The Red Wings are coached by Scotty Bowman, a legend of a leader, who is not averse to playing mind games to give his team the edge. As legend has it, Bowman once painted the visitor's locker room pink before the opposition rolled into town, certain that the color would leave the he-men on the other team highly discombobulated. Just last spring, the St. Louis Blues again accused him of painting the visitors' dressing room before their playoff visit — it wasn't pink this time, but it was painted close enough to the Blues' arrival that the room still reeked of paint fumes.

For all his gamesmanship, though, Bowman will be best remembered for his statistics: A former coach of St. Louis, Montreal, Buffalo and Pittsburgh, Bowman is going to his 12th Stanley Cup finals in 26 years as a coach — that's better than 40 percent — and he has won the Cup seven times previously.

Washington Coach Ron Wilson, a Stanley Cup novice, has not made any trips to Sherwin-Williams, but he's no slouch when it comes to mind games as well. A master motivator in his own locker room, Wilson poked at the Sabres all last series, until Hasek felt compelled to publicly declare that he had not turned into a head case.

If Wilson is looking for a victim to pinpoint in the Detroit series, he need go no further than the goal mouth, where stands Chris Osgood, easily the Red Wings' most volatile case. Osgood, the Detroit goalie, has had something of rocky affair with the people of the Motor City, who place enormous expectations on their goaltenders and have raised their doubting eyebrows at Osgood's tendency to let in the sloppiest of goals every once in a while.

Osgood earned a love-in from Detroit fans this past weekend, when his Game 6 shutout over Dallas allowed the Red Wings to clinch their finals berth in the beloved confines of Joe Louis Arena, and he has been a bit testy about all the question marks placed after his name. It's safe to say, though, that Detroit fans will not hesitate to boo him once again should he allow, say, a soft goal by Joe Reekie in Game 1.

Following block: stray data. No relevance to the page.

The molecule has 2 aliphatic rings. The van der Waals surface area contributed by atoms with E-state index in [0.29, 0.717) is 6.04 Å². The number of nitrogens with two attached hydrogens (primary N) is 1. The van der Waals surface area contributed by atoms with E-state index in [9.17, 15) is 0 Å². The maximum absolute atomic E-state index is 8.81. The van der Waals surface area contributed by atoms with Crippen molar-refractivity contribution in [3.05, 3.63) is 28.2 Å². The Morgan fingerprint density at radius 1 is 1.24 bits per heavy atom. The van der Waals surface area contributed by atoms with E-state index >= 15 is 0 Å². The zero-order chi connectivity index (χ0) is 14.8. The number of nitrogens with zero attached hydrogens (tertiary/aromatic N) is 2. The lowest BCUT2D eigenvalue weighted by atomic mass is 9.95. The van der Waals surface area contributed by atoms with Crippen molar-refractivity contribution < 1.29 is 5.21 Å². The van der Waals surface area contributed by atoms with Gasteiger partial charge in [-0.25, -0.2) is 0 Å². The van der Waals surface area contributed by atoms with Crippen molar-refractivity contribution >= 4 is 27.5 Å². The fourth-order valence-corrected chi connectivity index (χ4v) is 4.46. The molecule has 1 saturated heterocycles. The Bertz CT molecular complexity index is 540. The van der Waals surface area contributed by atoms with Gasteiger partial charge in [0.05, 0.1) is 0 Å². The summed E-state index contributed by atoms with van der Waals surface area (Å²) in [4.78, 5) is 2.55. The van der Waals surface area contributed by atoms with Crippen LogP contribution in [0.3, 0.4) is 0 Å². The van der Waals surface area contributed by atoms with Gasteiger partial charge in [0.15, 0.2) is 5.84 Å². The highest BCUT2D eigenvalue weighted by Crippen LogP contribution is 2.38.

By contrast, Washington's goalie, the beloved Olie, has become the heart and the hero of this city during the Capitals' Stanley Cup run. By his own description, Kolzig (who moved around from nation to nation to nation during his childhood) is the perfect symbol of the Capitals: A transient man in a city where few residents stay permanently and fewer still have deep roots.

Kolzig also happens to represent, though, the Capitals' best hopes in this series — those same national hockey writers who are whispering "out in four" tend to amend their statements with the admission, "Unless Kolzig can steal a few games." Without a doubt, goaltender is an area where Washington has the edge in this series; the Red Wings, by contrast, play such incredible defense that they commonly solve goaltending problems by refusing to let the opposition get near enough to Osgood to take any decent shots.

As for the Detroit offense, its point man is Sergei Fedorov, the Russian well-known for his goal scoring ability, mammoth playoff bonus (he received $12 million when the Wings reached the Western Conference finals) and superstar girlfriend (tennis teenager and fellow Russian Anna Kournikova). Fedorov is the focal point on a team so well stocked with Russian talent that the Stanley Cup had to journey to Moscow last summer to be properly honored.

Let's not forget, though, that the heart of the Detroit team rests with Steve Yzerman, the longest-term captain in the league. Washington has for its leader 37-year-old Dale Hunter, with his craggy face and salt-and-pepper beard and soybean farm in Ontario, a man raised in a family that already has won four Stanley Cup rings. Detroit's man is Yzerman, who is only 33 years old, but was named Wings captain at the tender age of 21. Hunter is a checker, a workhouse; Yzerman a 500-goal scorer. Both, though, bring their teams to Joe Louis tonight with the same goal: to bring home that coveted Stanley Cup.

As is tradition, the winners of the Stanley Cup get to spend the summer with the trophy — most famous in all of North American sports — and, as a result, Lord Stanley has seen his share of odd spots. The Rangers took it to Yankee Stadium to throw out the first pitch (Mark Messier with the delivery); Mario Lemieux floated it in his backyard swimming pool. Last summer, Yzerman showered with the trophy then, freshly washed, took it for a jet ski ride on the local lake.

Hunter has yet to declare what he would do with the Cup should he be the first Capital to claim it for a visit, but another Washington veteran — Mike Eagles — apparently has his plans set. According to his two sons, who declared their intentions at a recent practice, the Eagles family shall eat cereal from the bowl at the top of the cup this summer. No word yet on whether it will be Wheaties, Breakfast of Champions, or those chocolatey Cocoa Puffs.

© Copyright 1998 The Washington Post Company